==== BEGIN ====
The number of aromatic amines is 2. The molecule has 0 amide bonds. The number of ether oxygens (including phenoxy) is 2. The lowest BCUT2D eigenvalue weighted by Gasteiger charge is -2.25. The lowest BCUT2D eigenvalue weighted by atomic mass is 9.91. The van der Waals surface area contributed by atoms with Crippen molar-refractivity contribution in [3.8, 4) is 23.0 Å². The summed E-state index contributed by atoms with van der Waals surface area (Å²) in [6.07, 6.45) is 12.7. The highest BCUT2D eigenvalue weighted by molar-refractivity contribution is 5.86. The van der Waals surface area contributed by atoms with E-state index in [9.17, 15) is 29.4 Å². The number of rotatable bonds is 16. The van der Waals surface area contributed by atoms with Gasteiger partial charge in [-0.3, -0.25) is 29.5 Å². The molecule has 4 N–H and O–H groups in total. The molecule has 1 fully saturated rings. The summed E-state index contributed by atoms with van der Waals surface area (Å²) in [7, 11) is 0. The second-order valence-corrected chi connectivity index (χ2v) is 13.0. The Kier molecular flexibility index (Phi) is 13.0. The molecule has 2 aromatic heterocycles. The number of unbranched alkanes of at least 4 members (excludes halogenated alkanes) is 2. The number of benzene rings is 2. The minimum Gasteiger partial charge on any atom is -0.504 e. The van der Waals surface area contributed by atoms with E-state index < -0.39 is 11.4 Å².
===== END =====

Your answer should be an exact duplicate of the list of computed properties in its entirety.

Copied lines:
The number of aromatic amines is 2. The molecule has 0 amide bonds. The number of ether oxygens (including phenoxy) is 2. The lowest BCUT2D eigenvalue weighted by Gasteiger charge is -2.25. The lowest BCUT2D eigenvalue weighted by atomic mass is 9.91. The van der Waals surface area contributed by atoms with Crippen molar-refractivity contribution in [3.8, 4) is 23.0 Å². The summed E-state index contributed by atoms with van der Waals surface area (Å²) in [6.07, 6.45) is 12.7. The highest BCUT2D eigenvalue weighted by molar-refractivity contribution is 5.86. The van der Waals surface area contributed by atoms with E-state index in [9.17, 15) is 29.4 Å². The number of rotatable bonds is 16. The van der Waals surface area contributed by atoms with Gasteiger partial charge in [-0.3, -0.25) is 29.5 Å². The molecule has 4 N–H and O–H groups in total. The molecule has 1 fully saturated rings. The summed E-state index contributed by atoms with van der Waals surface area (Å²) in [7, 11) is 0. The second-order valence-corrected chi connectivity index (χ2v) is 13.0. The Kier molecular flexibility index (Phi) is 13.0. The molecule has 2 aromatic heterocycles. The number of unbranched alkanes of at least 4 members (excludes halogenated alkanes) is 2. The number of benzene rings is 2. The minimum Gasteiger partial charge on any atom is -0.504 e. The van der Waals surface area contributed by atoms with E-state index < -0.39 is 11.4 Å².